Adventures in Non-Dairy Milk Making

cashew oat milk ingredients
cashew oat milk ingredients

A couple of years ago, I gave up dairy milk. Cold turkey. I had never thought much about milk and always assumed that it was healthy, full of calcium, good for your bones, etc., etc. After all, I did grow up with the powerful marketing funded by the cow’s milk cartel. However, the more I read about nutrition and food and farming, the more convinced I became that cow’s milk—especially conventionally produced milk—is not as healthy as I had previously believed. I know that for every argument against milk, you could probably find a counter argument in favor of milk, and that, ultimately, people have to choose their own path. I don’t judge people who drink milk, and I don’t freak out if my kids use half and half in their oatmeal while traveling—heck, I use half and half in my coffee when traveling.

For most things—cereal, cooking, baking—I use almond milk. I also use vanilla soy milk in smoothies. It seems that non-dairy milk has become ubiquitous in major grocery stores; there are lots of options. However, my general suspicion (paranoia) of Big Ag and food processing makes me question whether these non-dairy milks are that much better than cow’s milk. Have you ever looked at the ingredients? Carrageenan? I don’t know what that is, but it doesn’t sound good. Maltodextrin? Yeah, anything with “dex” in it usually means corn, and corn has been turned into all sorts of questionable additives. Tricalcium phosphate?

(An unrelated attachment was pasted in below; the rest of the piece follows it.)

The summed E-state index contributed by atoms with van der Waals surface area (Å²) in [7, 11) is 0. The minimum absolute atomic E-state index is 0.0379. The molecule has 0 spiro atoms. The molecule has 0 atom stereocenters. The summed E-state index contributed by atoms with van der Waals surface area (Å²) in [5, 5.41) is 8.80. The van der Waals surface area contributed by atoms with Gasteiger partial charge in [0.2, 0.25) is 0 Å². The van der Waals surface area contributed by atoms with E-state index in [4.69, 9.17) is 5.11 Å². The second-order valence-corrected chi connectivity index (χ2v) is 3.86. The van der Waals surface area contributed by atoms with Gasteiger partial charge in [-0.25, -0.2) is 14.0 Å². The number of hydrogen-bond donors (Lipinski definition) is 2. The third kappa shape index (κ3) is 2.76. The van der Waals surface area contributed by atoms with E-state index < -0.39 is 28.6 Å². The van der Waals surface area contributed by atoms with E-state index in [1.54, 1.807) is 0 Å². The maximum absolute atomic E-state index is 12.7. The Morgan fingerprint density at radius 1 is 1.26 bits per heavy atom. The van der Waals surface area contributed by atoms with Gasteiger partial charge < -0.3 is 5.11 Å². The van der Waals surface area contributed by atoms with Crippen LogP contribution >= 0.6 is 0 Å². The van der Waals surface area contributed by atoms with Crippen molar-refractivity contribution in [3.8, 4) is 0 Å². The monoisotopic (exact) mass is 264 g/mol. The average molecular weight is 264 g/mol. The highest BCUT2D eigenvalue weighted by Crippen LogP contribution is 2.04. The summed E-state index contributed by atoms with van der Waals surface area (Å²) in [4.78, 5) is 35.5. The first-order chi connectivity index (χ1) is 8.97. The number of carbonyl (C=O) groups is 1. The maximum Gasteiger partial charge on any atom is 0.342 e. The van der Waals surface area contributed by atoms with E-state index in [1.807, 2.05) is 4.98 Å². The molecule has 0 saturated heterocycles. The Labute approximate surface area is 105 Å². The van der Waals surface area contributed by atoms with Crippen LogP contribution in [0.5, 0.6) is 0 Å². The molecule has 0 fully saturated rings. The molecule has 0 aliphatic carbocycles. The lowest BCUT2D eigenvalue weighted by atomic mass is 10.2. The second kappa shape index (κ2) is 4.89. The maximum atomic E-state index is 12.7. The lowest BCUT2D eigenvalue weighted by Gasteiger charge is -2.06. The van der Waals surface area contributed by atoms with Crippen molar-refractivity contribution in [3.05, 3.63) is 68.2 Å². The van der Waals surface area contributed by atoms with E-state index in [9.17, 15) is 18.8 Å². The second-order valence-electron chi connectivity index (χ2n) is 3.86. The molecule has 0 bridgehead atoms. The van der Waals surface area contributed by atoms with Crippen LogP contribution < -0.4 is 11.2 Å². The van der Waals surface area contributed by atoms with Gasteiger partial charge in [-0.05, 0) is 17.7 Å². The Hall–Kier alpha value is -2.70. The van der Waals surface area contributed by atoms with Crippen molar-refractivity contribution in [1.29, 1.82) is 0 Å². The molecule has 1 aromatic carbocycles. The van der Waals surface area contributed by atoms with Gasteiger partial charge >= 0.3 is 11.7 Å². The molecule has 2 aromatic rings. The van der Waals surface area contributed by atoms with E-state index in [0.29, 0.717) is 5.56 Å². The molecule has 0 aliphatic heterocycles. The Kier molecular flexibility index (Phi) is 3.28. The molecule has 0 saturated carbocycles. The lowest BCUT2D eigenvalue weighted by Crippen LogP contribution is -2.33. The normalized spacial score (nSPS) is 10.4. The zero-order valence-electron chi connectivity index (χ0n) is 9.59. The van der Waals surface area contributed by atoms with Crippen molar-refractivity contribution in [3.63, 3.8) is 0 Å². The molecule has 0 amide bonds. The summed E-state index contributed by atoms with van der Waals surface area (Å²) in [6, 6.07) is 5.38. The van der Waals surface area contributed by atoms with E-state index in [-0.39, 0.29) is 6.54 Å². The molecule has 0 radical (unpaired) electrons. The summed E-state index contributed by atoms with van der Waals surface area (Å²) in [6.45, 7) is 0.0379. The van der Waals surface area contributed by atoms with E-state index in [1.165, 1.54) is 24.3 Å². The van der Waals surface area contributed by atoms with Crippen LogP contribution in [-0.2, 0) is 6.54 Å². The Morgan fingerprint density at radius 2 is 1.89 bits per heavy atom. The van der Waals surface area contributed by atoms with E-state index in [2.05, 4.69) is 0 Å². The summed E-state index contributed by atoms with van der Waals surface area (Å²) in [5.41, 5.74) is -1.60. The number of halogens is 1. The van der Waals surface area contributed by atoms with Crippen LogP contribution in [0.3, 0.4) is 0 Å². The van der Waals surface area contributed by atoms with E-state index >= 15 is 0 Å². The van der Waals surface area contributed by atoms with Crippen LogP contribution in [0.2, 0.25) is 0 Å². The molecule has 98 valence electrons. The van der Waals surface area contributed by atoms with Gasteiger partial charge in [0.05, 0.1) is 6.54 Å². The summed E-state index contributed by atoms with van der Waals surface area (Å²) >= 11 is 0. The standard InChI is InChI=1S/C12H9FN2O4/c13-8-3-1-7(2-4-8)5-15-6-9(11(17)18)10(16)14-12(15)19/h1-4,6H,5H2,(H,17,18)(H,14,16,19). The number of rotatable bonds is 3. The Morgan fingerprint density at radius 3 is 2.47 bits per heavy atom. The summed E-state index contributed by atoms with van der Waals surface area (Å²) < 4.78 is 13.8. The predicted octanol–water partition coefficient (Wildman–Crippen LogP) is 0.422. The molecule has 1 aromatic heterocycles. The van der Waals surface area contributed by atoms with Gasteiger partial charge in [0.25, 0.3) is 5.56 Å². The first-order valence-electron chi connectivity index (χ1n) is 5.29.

I’ve really got to stop reading labels.

Since I’m a food blog junkie, I’ve seen numerous posts on making your own non-dairy milk from simple ingredients. Last week I decided to give milk making a try. I started with brown rice milk. It took two hours and tasted absolutely horrendous. This week, I’ve had much more success with cashew oat milk. It takes about two minutes in the Vitamix once you’ve soaked the cashews. It doesn’t have to be squeezed through a nut milk bag. Just saying “nut milk bag” makes me feel insane. You can sweeten it to your liking with things like dates, agave syrup, maple syrup, honey, plain white sugar, whatever. Even with added sweetener, I’m sure it has a much lower sugar content than the vanilla soy milk that my kids love. It’s cheap. It’s easy.

a nice, big container of cashew oat milk
a nice, big container of cashew oat milk

But, what does it taste like? It’s definitely not as perfectly smooth as store bought non-dairy milk. You can taste a distinct cashew flavor. It’s thick and rich (thick enough to use as coffee creamer). Will your kids go for it in cereal? I’m not sure. I’ve seen lots of recipes that suggest adding cinnamon to homemade blended milks, but I think the milk is more versatile if you leave the flavor neutral. I made my first batch with cinnamon and loved it in coffee and certain smoothies, but I wouldn’t use it in soups. I’m still experimenting, but I’m pretty happy with this non-dairy milk concoction:

Cashew Oat Milk

  • 1-1/2 cups raw cashews, soaked in water overnight
  • 1/2 cup quick cooking steel cut oats, soaked in water for 1 hour (I’m sure you could also use plain rolled oats—I just didn’t have any at the time)
  • 7 cups of filtered water
  • 4 medjool dates
  • 3 tablespoons agave syrup

Begin by rinsing the cashews well and draining. Rinse and drain the oats. Add the cashews, oats, dates and agave syrup to a super-powered blender. Pour in 4 cups of water and blend until smooth. You now have really thick milk. Pour this into a container and stir in three more cups of water. The finished milk has a similar thickness/consistency to whole dairy milk. Store in the refrigerator for up to 5 days. Shake before using, as the milk has no stabilizers and will separate. Let yourself be amazed that you have produced milk without going through all the hassle of giving birth to a child.

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